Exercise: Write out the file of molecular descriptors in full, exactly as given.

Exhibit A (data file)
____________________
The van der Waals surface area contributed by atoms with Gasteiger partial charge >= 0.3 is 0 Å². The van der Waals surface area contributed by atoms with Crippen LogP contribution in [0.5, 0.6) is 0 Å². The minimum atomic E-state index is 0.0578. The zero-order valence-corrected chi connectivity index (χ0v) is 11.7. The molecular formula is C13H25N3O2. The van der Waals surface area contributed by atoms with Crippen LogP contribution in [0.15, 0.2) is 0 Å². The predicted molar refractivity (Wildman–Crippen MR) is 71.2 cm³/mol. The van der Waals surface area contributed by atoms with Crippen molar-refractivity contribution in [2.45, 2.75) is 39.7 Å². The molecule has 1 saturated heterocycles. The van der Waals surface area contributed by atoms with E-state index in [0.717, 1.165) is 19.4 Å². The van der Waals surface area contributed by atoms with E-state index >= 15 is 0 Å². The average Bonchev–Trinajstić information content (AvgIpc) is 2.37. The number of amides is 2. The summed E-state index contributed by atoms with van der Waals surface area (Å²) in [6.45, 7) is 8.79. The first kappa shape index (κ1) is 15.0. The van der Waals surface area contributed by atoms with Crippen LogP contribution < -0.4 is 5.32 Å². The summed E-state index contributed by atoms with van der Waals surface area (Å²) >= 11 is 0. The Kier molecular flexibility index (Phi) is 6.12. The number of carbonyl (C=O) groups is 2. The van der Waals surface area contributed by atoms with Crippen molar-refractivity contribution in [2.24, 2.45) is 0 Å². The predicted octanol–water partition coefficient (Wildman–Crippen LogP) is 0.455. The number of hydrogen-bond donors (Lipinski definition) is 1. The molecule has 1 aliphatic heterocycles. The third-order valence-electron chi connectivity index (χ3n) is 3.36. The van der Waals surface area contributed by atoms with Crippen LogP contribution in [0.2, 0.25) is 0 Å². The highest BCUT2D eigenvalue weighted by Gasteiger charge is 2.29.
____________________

The van der Waals surface area contributed by atoms with Gasteiger partial charge >= 0.3 is 0 Å². The van der Waals surface area contributed by atoms with Crippen LogP contribution in [0.5, 0.6) is 0 Å². The minimum atomic E-state index is 0.0578. The zero-order valence-corrected chi connectivity index (χ0v) is 11.7. The molecular formula is C13H25N3O2. The van der Waals surface area contributed by atoms with Crippen LogP contribution in [0.15, 0.2) is 0 Å². The predicted molar refractivity (Wildman–Crippen MR) is 71.2 cm³/mol. The van der Waals surface area contributed by atoms with Crippen molar-refractivity contribution in [2.45, 2.75) is 39.7 Å². The molecule has 1 saturated heterocycles. The van der Waals surface area contributed by atoms with E-state index in [0.717, 1.165) is 19.4 Å². The van der Waals surface area contributed by atoms with E-state index >= 15 is 0 Å². The average Bonchev–Trinajstić information content (AvgIpc) is 2.37. The number of amides is 2. The summed E-state index contributed by atoms with van der Waals surface area (Å²) in [6.45, 7) is 8.79. The first kappa shape index (κ1) is 15.0. The van der Waals surface area contributed by atoms with Crippen LogP contribution < -0.4 is 5.32 Å². The summed E-state index contributed by atoms with van der Waals surface area (Å²) >= 11 is 0. The Kier molecular flexibility index (Phi) is 6.12. The number of carbonyl (C=O) groups is 2. The van der Waals surface area contributed by atoms with Crippen molar-refractivity contribution in [2.24, 2.45) is 0 Å². The predicted octanol–water partition coefficient (Wildman–Crippen LogP) is 0.455. The number of hydrogen-bond donors (Lipinski definition) is 1. The molecule has 1 aliphatic heterocycles. The third-order valence-electron chi connectivity index (χ3n) is 3.36. The van der Waals surface area contributed by atoms with Crippen LogP contribution in [0.2, 0.25) is 0 Å². The highest BCUT2D eigenvalue weighted by Gasteiger charge is 2.29.